Tuesday, January 20, 2009



I like this post on celebrity over at the Pinocchio theory, using one of Graham Harman’s concepts, that of allure, to tease out something of the nature of modern celebrity.

One of the reasons I like it is that it helps me to understand Harman a bit more. My lack of understanding has nothing to do with Harman’s prose or presentation which is basically as straightforward and lucid as you could hope for. One of the tedious things about having no philosophical training/background is just how long it takes you to understand exactly what other people are going on about via a process of incrementally less baffling encounters with their work/thought, so it’s often when their ideas are applied to pop-cultural phenomenon that you can get a grasp on at least some aspect of them. This was one of the great beauties of the Music press circa the mid to late eighties, as we all know, something that has now largely shifted to the blogosphere.

It’s true that I feel a kind of responsibility to know in the degree of depth that I can, the Significant Thought Of The Day. I assume that it’s kind of incumbent on everyone to be as aware of philosophical trends and significant thinkers as possible. That it’s a kind of a human obligation, some form of basic indebtedness for having existed at all. The fact remains that understanding just what the fuck anyone’s going on about can be tricky. I well remember accidentally seeing Zizek: The Reality of the Virtual at the ICA a few years ago having arrived too late for the screening of Beckett’s Play. I’ll give it a go I thought, having already eyeballed a number of his books in the bookshop. I followed the argument for about the first ten minutes, and then my head imploded, trapping me in a dark, confined space with a huge madman ranting incomprehensible and harshly inflected gibberish at me for another two hours. What the fuck was that all about?

At those what the fuck was that all about moments you can go two ways. Decide that it’s either bullshit/not worth your time and effort to find out about or make some effort to get to grips with it. I’ll do the latter. This won’t immediately, necessarily make me any happier; in fact it will just present me with a disheartening seemingly impossible uphill slog. Lacan? Christ, I understand the rudiments and this is after a couple of years of exposure to his thought, and only ever reading secondary texts of course. I have read Zizek’s “How to read Lacan” several times and each time grasped a concept that was initially elusive a little better, and hey, this is the idiot’s guide. Darian Leader’s “Why do women write more letters than they post?” another, widely praised introduction to Lacan’s thought struck me as being pretty difficult to understand and there were long passages where I was completely lost. Never mind. I’ll return to it. Again.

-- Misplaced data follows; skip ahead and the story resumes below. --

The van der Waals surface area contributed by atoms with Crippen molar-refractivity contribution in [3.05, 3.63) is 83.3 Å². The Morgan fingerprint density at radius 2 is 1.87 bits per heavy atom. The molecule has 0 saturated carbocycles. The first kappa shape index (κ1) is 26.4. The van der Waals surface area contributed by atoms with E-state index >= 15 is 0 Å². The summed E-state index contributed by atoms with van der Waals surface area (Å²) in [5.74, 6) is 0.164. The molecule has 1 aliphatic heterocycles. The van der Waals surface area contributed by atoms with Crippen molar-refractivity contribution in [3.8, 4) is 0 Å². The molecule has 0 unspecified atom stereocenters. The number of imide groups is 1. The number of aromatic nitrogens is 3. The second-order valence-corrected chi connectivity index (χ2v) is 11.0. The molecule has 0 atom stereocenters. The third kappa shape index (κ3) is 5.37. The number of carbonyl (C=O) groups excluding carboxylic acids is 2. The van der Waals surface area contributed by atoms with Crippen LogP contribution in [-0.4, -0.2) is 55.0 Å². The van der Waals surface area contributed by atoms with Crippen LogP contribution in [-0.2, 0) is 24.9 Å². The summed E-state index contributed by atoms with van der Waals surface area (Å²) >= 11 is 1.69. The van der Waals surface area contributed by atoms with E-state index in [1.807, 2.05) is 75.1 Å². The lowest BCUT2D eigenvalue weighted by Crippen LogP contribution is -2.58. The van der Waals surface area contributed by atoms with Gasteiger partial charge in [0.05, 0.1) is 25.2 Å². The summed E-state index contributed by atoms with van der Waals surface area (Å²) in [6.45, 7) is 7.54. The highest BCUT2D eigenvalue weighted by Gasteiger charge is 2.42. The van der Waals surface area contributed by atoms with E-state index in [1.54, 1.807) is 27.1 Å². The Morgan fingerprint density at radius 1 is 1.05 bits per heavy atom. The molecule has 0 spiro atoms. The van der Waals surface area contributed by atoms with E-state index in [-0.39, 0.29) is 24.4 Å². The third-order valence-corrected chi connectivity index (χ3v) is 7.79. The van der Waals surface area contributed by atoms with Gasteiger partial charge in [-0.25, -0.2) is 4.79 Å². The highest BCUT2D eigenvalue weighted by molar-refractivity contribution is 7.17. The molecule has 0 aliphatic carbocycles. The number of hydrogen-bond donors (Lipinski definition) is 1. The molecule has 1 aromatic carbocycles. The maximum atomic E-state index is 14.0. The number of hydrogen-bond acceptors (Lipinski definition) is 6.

I also work on another assumption, that it’s much better to repeatedly fail to understand something than just to decide it’s incomprehensible and stop trying, I also work on the assumption that basically I can and will understand something if I continue, it may simply be that what prevents me from understanding it is the time I have to devote to it. Some people will get it in ten minutes, it might take me a lifetime, or more, but what am I supposed to be doing that's so much more gratifying/rewarding anyway? I also assume that bluffing is a) immediately detectable even to other bluffers and b) antithetical to what brought you there in the first place.

What I am broadly encouraged by is the fact that if you do return to it, if you do think about it, probe at it, reflect on it, it will yield up its meaning, or at least a meaning. It will sound perverse but one of the best experience s of my life was being stuck in Ramsgate as a twenty six year old with the collected works of Wallace Stevens and little else to distract me, no You Tube in those days. I read poem after poem in total incomprehension until I got to “On the road home” one of the simpler expositions of Steven’s thought, a toehold of sorts. Then other pieces began to take on a sort of sense until I felt confident that I could reasonably offer an idea as to what Stevens was about. It required months of engagement (but hey, y'know it was a deeply committed and complex poet's lifework I mean, excuse me for not immediatley having a handle on him) to come up with nothing very sophisticated, a basic idea, and there is still much of his work that remains thoroughly obscure to this day.

The point is it was an adventure, a form of exploration, discovery and limited conquest that all took place in a dingy basement flat with a book from the local library. I take it that the goal of life in some ways is to make its primary elements thought, language, the body and the thoughts, bodies and language(s) of others the primary source of pleasure. this is one of the ways we escape from the poverty of over-reliance on "things". Perhaps I’m idealising it, but after a certain stage I imagine that the mind needs less and less material in order to occupy itself, that a single object/concept can be viewed from and wrung through so many perspectives and processes that it yields up a multiform richness . This is the alchemy of thought and its addictive quality, also its liberating aspect.

So despite Professor Power's* heroic attempts to explain phenomenology to me on a bus ride to Stratford one rainy afternoon, I’ll probably have to keep banging my head against that particular edifice for a good long while. Don’t worry though; eventually I’ll shake something loose.


*And actually I should point out here that the people I know who genuinely know stuff are always much more intellectually generous than those who know relatively little. This is testified to by the fact that they would be immediately uncomfortable at the idea that “they really know stuff.”

1 comment:

Daniel said...

thank you for posting this. it meant a lot to me.